- Mr. Ricks did a great job of discussing how GOs are developed and educated, effectively highlighting the differences between the intellectual GOs and the tactical GOs and how these two schools of thought have permeated throughout the Army since WW II. The selection process for GOs or “how GOs become GOs” is done in a very secretive manner, so no one besides Senior GOs and the selection boards “really” know how a GO becomes a GO. I would argue that if you focus exclusively on how GOs are developed, trained, and educated by focusing on the schools they attend, the training they receive, and their experience at various levels of command, you only understand the official version of how GOs are selected. This is great, but I think you miss the facts on how it’s really done.
- Have you ever wondered how the Army is able to consistently produce GOs that are so similar? This occurs because of the behind the scenes relationship building and mentoring that goes on between GOs and their selected protégés. A common understanding within the Army is that it is the prerogative of GOs to select those who will lead the Army in the future. In fact, there is even a commonly used adage that says, “Only a GO can make a GO,” this roughly translates to mean that you will not become a GO unless you are sponsored by a GO. This is the same selection process that occurred between GENs Marshall and Eisenhower and; following that, GENs Eisenhower and Patton…and it’s based upon their longstanding relationships. GEN Marshall hand-picked GEN Eisenhower to lead the invasion of Normandy. GEN Eisenhower repeatedly tapped GEN Patton to take on tough missions even when GEN Patton probably deserved to be relieved for a number of “soldier slapping incidents” that he was involved in.
- Why is the U.S. Army not producing the innovative, creative, and free-thinking types of leaders such as GEN Petraeus or GEN William Simpson? In my opinion, when you look at the Army leadership, it looks surprisingly the same. From physical looks and, surprisingly, to how leaders think, act, speak, and process things. In essence, people who are being tapped to ascend into major leadership positions are, in some instances, mirror images of their mentors, so the Army is not necessarily getting adaptive, innovative and agile officers because the people who are selected tend to be just like the people who selected them.
- What Mr. Ricks did not address, in my mind, is the Army’s “behind-the-scenes” selection systems. The Army’s official selection systems are the mechanisms used to review, evaluate, and select officers for promotions, schools, and commands. The official selection systems are streamlined, orderly processes used to review the files of a large number of eligible officers and they are pretty efficient. In fact, the official selection systems serve a clear purpose and are rigid for a reason – to promote fair selection opportunities for all eligible officers. On the other hand, what you come to realize after serving for a while is that the “real” selections take place one-on-one and are developed based upon relationships that are formed and nurtured over many years. The official selection processes for command and schooling are used as mechanisms to sift through the large numbers of eligible officers. The real process that goes on behind the scenes and over a period of years are the relationships that are built up when GOs select people because they “like” them and/or because they are “good-ole boys” because they look, talk, act, and speak like them. The Army is not unique in how it selects its leaders; in fact, corporate America picks its leaders on somewhat of the same basis of shared background, values, and education. Attending Harvard for the corporate elite is just as important as attending the U.S. Army Military Academy at West Point is for the military elite. This is a natural occurrence, in fact, I would venture to say that most people want to work with and help out people that they know and like. The problem occurs when this selection philosophy does not put the right officer, in the right job, at the right time. This is the real challenge created by the behind-the-scenes selection process in the Army and until this process gets looked at, we are not going to see any changes in the types of military leaders the Army produces.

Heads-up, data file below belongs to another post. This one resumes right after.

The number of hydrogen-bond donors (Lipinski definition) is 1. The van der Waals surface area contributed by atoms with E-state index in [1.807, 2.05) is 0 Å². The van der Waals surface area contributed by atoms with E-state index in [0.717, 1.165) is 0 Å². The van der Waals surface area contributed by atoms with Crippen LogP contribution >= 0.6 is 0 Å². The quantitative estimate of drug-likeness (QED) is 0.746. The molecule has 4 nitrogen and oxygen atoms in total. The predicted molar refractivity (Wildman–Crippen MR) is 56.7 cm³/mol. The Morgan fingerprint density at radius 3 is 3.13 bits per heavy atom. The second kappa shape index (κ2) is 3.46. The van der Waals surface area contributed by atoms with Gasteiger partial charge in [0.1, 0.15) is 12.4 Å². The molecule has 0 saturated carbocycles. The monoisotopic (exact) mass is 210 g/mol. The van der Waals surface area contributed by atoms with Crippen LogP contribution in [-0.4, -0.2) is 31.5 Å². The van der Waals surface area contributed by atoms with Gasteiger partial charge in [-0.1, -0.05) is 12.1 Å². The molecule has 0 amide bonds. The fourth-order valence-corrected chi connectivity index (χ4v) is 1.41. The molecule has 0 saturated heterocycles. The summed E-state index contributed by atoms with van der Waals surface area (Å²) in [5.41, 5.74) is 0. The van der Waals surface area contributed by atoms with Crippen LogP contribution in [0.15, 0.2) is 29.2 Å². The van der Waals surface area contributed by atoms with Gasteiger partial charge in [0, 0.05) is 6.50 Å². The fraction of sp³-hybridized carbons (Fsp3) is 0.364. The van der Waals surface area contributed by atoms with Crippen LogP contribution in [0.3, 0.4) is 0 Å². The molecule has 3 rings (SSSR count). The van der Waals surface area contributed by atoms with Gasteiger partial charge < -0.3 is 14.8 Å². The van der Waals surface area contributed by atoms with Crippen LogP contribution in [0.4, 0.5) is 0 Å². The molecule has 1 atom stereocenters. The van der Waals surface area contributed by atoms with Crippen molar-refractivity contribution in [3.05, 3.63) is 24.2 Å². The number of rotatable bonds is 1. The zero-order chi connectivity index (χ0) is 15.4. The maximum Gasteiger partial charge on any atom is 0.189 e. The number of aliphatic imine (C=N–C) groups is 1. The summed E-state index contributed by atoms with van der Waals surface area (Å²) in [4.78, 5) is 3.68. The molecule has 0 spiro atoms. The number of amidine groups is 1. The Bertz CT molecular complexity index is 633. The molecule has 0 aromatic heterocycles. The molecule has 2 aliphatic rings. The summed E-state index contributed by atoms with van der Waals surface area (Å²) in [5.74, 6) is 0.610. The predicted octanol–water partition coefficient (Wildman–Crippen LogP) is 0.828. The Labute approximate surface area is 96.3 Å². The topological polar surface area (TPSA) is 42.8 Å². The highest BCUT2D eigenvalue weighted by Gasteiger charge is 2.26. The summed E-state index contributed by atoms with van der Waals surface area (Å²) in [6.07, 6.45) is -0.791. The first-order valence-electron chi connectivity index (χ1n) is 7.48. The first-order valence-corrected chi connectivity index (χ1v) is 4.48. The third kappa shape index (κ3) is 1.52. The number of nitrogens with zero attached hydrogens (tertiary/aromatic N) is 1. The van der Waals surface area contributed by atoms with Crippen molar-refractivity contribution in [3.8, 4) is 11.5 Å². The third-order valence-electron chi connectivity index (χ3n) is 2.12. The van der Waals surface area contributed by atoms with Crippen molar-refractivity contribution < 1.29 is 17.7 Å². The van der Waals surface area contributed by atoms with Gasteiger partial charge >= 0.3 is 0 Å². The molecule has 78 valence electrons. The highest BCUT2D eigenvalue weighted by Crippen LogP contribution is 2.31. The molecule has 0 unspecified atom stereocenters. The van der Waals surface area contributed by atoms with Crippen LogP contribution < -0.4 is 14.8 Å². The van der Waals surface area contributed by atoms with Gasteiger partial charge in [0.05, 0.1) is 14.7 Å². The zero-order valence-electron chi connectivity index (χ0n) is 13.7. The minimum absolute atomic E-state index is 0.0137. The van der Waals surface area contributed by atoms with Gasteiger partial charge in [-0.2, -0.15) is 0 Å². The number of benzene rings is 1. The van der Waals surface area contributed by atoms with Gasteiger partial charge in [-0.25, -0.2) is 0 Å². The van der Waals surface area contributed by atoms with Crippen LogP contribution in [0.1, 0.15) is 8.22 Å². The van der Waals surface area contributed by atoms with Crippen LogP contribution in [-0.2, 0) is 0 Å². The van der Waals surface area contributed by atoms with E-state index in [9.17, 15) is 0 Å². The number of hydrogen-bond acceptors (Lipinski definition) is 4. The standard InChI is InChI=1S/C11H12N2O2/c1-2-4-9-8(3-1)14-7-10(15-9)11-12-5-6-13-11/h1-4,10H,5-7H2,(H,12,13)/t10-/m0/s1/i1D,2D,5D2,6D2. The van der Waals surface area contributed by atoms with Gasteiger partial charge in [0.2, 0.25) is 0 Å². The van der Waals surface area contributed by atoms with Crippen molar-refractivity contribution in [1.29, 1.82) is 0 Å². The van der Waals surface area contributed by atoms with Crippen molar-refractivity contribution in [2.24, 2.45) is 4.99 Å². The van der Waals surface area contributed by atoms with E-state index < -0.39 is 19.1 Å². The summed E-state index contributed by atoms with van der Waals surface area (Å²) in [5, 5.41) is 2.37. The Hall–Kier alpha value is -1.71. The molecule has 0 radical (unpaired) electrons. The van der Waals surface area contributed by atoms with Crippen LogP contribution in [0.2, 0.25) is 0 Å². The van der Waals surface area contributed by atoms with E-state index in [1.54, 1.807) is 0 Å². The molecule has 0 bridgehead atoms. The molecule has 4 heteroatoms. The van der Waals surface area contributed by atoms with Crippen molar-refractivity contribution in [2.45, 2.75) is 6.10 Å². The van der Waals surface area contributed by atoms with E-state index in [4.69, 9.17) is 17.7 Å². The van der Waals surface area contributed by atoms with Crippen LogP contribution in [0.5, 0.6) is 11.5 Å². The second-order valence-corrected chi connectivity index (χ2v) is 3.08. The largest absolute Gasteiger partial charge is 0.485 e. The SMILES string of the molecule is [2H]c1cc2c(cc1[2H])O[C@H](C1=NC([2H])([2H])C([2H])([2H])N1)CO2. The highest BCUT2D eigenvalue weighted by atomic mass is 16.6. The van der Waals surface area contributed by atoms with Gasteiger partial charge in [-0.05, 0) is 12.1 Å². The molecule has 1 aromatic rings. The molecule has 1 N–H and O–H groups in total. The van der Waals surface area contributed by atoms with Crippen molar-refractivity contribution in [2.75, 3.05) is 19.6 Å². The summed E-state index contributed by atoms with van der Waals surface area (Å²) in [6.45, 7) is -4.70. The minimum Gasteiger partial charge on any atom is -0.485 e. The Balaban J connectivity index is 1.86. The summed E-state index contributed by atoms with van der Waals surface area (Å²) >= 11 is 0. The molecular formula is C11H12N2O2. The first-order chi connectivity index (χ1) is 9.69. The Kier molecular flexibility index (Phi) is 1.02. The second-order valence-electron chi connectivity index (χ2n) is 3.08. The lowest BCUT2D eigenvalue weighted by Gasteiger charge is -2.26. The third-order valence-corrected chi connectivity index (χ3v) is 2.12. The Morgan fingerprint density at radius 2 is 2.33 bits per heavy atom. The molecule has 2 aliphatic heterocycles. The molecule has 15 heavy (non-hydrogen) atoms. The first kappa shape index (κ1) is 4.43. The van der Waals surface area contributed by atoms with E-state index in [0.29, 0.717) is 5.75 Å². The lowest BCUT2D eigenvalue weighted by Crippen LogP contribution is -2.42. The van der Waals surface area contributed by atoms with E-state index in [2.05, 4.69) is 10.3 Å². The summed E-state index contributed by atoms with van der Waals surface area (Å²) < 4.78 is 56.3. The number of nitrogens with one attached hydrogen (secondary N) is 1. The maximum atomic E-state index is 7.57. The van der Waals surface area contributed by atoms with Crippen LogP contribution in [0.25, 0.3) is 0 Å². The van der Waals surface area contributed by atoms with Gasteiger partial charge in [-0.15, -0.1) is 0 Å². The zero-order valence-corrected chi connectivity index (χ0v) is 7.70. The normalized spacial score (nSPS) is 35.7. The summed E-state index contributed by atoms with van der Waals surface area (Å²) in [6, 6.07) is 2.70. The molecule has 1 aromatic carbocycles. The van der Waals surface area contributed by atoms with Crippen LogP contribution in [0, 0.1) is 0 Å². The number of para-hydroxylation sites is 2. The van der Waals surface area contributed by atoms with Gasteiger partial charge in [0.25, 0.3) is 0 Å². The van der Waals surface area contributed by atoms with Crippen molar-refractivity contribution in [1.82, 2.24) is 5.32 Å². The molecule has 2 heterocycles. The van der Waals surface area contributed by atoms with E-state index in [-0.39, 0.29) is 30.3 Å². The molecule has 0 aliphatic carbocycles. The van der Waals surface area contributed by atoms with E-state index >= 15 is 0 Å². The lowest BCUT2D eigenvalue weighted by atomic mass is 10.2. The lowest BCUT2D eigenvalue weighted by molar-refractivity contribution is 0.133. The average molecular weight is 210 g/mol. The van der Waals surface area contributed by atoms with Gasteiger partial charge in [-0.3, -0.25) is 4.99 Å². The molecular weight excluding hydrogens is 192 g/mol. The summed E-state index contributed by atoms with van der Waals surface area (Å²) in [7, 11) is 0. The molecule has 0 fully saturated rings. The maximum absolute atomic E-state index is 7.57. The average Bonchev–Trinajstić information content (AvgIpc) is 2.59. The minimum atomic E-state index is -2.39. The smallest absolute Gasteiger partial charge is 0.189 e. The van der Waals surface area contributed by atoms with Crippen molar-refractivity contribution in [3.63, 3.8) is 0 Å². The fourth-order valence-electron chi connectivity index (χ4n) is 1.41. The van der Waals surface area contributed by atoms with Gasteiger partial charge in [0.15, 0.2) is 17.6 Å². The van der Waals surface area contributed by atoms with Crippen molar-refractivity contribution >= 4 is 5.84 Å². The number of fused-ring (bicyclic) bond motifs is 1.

Overall, I believe that Mr. Ricks did a fabulous job of highlighting the fact that if a U.S. Army private can be kicked out of the service for losing an M16 rifle, then certainly U.S. Army General Officers should be held accountable for losing wars. Click on the image above for more information.